U.K. Bans Cream Cheese, VW Spots For Gender Stereotypes
A scene from a Volkswagen ad that was banned in the U.K. for gender stereotyping.
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An advertisement for cream cheese showing distracted dads leaving babies on a conveyer belt was banned by Britain's ad regulator Wednesday under new rules against harmful gender stereotypes.

The Advertising Standards Authority said the ad for Philadelphia cream cheese "relied on the stereotype that men were unable to care for children as well as women and implied that the fathers had failed to look after the children properly because of their gender."

Parent company Mondelez U.K. argued that the ad shows a positive image of men taking a responsible and active role in child care. It said it was "extremely disappointed" with the decision.

The advertising watchdog also banned a Volkswagen ad that shows men doing adventurous activities and a woman sitting on a bench beside a baby buggy.

"By juxtaposing images of men in extraordinary environments and carrying out adventurous activities with women who appeared passive or engaged in a stereotypical care-giving role, we considered that the ad directly contrasted stereotypical male and female roles and characteristics in a manner that gave the impression that they were exclusively associated with one gender," the authority said.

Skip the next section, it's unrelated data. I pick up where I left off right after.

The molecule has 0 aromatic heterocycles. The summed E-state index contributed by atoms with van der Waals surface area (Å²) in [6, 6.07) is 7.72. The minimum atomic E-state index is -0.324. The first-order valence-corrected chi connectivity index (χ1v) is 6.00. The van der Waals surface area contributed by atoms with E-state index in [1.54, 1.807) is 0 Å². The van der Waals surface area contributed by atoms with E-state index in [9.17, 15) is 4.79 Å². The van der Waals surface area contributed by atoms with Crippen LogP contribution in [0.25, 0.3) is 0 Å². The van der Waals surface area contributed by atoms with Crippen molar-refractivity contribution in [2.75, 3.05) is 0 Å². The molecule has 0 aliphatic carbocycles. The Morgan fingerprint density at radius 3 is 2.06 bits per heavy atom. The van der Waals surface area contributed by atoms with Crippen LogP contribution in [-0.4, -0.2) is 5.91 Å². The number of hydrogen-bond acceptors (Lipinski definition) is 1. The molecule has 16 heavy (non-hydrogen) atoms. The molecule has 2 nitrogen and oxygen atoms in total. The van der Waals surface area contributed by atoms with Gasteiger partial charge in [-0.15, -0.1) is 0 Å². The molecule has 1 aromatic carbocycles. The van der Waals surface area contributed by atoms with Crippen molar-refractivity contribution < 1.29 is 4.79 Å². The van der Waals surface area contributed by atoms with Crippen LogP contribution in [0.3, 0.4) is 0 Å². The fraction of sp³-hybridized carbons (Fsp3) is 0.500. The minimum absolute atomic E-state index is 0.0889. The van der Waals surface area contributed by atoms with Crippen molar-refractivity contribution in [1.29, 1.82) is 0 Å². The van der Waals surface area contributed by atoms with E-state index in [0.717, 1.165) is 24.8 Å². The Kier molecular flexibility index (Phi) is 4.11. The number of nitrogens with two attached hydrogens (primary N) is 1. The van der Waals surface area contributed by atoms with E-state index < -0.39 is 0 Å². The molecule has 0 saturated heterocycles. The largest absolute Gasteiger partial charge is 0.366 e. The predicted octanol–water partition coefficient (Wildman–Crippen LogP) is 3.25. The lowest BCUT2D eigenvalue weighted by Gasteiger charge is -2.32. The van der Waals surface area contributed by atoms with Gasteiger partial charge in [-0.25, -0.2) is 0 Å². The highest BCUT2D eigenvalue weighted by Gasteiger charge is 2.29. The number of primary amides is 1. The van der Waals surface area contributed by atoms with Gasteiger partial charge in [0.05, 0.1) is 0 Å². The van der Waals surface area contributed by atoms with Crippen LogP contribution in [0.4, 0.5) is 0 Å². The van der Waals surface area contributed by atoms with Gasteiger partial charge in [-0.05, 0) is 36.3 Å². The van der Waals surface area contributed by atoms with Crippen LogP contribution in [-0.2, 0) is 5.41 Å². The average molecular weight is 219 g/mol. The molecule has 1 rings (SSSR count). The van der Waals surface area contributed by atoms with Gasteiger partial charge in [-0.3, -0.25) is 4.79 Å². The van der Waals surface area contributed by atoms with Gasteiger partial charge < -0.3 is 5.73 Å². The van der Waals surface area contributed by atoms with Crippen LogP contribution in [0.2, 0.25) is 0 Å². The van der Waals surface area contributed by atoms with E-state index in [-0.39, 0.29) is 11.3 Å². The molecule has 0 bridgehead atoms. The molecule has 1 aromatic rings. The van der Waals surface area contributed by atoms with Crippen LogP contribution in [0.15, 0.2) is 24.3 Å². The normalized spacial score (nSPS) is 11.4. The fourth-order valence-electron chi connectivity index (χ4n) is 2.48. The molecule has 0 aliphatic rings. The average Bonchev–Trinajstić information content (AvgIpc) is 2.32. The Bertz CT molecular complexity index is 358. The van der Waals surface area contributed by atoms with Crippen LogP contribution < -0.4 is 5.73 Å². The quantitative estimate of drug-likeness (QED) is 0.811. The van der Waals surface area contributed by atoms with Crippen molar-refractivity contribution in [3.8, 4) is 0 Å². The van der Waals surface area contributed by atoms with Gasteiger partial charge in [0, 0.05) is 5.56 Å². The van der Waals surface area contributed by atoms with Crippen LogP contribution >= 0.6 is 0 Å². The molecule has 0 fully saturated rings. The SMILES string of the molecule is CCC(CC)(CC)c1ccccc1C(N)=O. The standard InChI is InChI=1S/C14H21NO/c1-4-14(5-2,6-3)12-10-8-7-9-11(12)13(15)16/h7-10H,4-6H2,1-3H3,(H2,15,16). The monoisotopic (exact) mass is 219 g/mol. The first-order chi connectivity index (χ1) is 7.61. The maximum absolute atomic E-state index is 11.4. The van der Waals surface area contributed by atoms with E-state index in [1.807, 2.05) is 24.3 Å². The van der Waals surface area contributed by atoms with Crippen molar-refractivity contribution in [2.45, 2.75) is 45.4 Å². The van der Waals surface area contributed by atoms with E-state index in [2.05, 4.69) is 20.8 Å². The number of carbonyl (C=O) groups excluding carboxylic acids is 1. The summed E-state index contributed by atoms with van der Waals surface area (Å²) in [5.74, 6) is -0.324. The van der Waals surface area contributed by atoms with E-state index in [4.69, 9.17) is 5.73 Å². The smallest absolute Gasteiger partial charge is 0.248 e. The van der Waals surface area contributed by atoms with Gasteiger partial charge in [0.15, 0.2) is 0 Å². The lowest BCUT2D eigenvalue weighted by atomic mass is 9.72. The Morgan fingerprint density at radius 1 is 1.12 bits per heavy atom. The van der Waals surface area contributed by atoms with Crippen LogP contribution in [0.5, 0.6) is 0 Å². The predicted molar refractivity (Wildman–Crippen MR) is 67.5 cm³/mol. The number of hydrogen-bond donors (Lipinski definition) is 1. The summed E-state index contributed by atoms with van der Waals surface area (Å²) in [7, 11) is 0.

Geraldine Ingham, head of marketing for Volkswagen U.K., said the ad shows both men and women "taking part in challenging situations."

Wednesday's rulings are the first under rules that took effect in June barring "gender stereotypes which are likely to cause harm or serious or widespread offense." Examples given by the Advertising Standards Authority include depictions of a man failing to change a diaper or a woman unable to park a car or ads that suggest women are solely responsible for cooking and cleaning.

The advertising authority doesn't have the power to impose fines, but British broadcasters are bound by the terms of their licenses to comply with its rulings.


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